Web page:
What’s with all the Psych Rock Down Under?

King Gizzard and The Lizard Wizard

Contemporary Psych Rock is alive and well and Australia is spearheading the movement. With world famous acts like Tame Impala and King Gizzard and the Lizard Wizard this musical style has reached the ears and hearts of many.

While psychedelic rock was a major genre in American and British music throughout the 1960’s and 70’s it began to fade out with the hair metal takeover of the 1980’s. It’s resurgence is unexpected and unprecedented which poses the question; where did this second psychedelic wave come from and why is Australia at the center of it all?

For starters let’s take a look at Australia’s roots in psychedelic rock. Bands like Tully, Tamam Shud, and Coloured Balls dominated the scene in the 1960’s and 70’s yet failed to break ground globally often outshined by Australia’s industry giants of the time, The Bee Gees. What was unique to the more progressive rock bands of the time was their influences drawn from all corners of the globe. Taman Shud and Tully, both based out of Sydney, drew upon ideas from Eastern philosophy and mythology, avant-garde jazz and American jam bands like the Grateful Dead. They often paired their music with the Sydney film and light-show group Ubu creating multimedia psychedelic experiences.  

Fast forward to 2010, Tame Impala debuts their first full length album InnerSpeaker. Reaching international success with hits such as Lucidity and Why Won’t You Make Up Your Mind, Tame Impala started a new wave of boundary breaking psychedelic rock. Their 2012 release Lonerism was likened to the Beatles later work.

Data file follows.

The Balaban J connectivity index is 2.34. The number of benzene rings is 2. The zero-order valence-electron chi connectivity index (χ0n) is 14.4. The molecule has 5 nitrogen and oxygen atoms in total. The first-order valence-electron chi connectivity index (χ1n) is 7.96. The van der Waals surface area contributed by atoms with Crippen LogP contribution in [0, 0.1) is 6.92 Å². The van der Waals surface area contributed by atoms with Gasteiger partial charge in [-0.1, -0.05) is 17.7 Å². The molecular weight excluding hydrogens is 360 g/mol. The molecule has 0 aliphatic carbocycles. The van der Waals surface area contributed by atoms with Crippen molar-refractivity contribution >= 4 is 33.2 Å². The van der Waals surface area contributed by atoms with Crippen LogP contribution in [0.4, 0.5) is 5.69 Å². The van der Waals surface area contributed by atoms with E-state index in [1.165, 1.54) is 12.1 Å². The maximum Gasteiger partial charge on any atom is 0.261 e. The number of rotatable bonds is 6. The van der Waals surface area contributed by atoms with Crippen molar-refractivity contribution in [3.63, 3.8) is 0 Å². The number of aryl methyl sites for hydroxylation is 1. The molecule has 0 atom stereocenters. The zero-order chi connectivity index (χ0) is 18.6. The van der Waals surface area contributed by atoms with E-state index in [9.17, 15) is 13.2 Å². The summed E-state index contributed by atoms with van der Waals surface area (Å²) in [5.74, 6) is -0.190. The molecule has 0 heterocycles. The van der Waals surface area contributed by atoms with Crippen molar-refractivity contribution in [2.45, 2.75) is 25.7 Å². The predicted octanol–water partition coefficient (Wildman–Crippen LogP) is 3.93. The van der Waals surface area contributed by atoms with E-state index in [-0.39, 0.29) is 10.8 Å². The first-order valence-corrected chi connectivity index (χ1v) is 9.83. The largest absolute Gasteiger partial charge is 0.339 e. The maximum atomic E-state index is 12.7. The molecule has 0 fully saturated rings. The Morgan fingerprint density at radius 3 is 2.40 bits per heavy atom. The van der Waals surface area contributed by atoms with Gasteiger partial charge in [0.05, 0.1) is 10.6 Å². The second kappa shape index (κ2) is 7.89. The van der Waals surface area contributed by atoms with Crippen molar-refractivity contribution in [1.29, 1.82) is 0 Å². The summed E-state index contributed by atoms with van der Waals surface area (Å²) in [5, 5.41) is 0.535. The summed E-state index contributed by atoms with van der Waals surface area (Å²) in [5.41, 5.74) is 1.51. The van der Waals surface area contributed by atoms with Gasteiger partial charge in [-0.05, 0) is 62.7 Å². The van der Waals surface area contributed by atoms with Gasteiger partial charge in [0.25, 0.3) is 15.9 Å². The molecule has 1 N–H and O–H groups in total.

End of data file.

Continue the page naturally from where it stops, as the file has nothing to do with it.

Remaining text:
Tame Impala debuting their new single Borderline on Saturday Night Live

Tame Impala spearheaded a new wave of the genre and countless acts have followed. Some of the most prominent include King Gizzard and The Lizard Wizard, The Babe Rainbow and Sunbeam Sound Machine.(3 links to blog) They’ve combined influences from classic psychedelic rock, 90’s shoegaze and 80’s synth-wave to create endless streams of consistently new and exciting albums. King Gizzard and the Lizard Wizard while not as big as Tame Impala has a massive following and hosts their own festival, “Giz Fest” every year. They have cited influences ranging from The Doors to Western microtonal tuning often featured in traditional Indian music.

King Gizzard’s new music video

King Gizzard and the Lizard Wizard has been non stop touring and producing music since their start in 2012 with their first full length album, 12 Bar Bruise. Since then they have released eleven more full length albums, five of which were put out in 2017. Their music ranges from early Black Sabbath doom metal to easy and breezy modern jazz with touches of blues here and there. They’ve written about everything from the end of the world and futuristic evil robots to Vegemite and Hot Wax. Their intricate guitar patterns and slew of unorthodox instruments often transports the listener into an otherworldly experience. King Gizzard and the Lizard Wizard heavily relies on multimedia use from their albums draped in spoken word pieces to their ambitious music videos. Their love for concept albums has kept each release totally different from the last and leaves fans always excited for more.

Another band dominating the scene is Melbourne’s Sunbeam Sound Machine. Sunbeam Sound Machine is the product of multi-instrumentalist Nick Sowersby’s writing and recording all taking place in his garage. His influences include chillwave artists Washed Out and early Tame Impala. Regarding his latest album Sowersby said, “I began working on this album in an exploratory way, recording for recording’s sake until an album began to naturally take form”. This free flowing writing process has allowed what is known as psychedelic rock to expand and grow into a new highly experimental creative outlet that always leaves us here at WMWM craving more.

Leave a Reply

Your email address will not be published.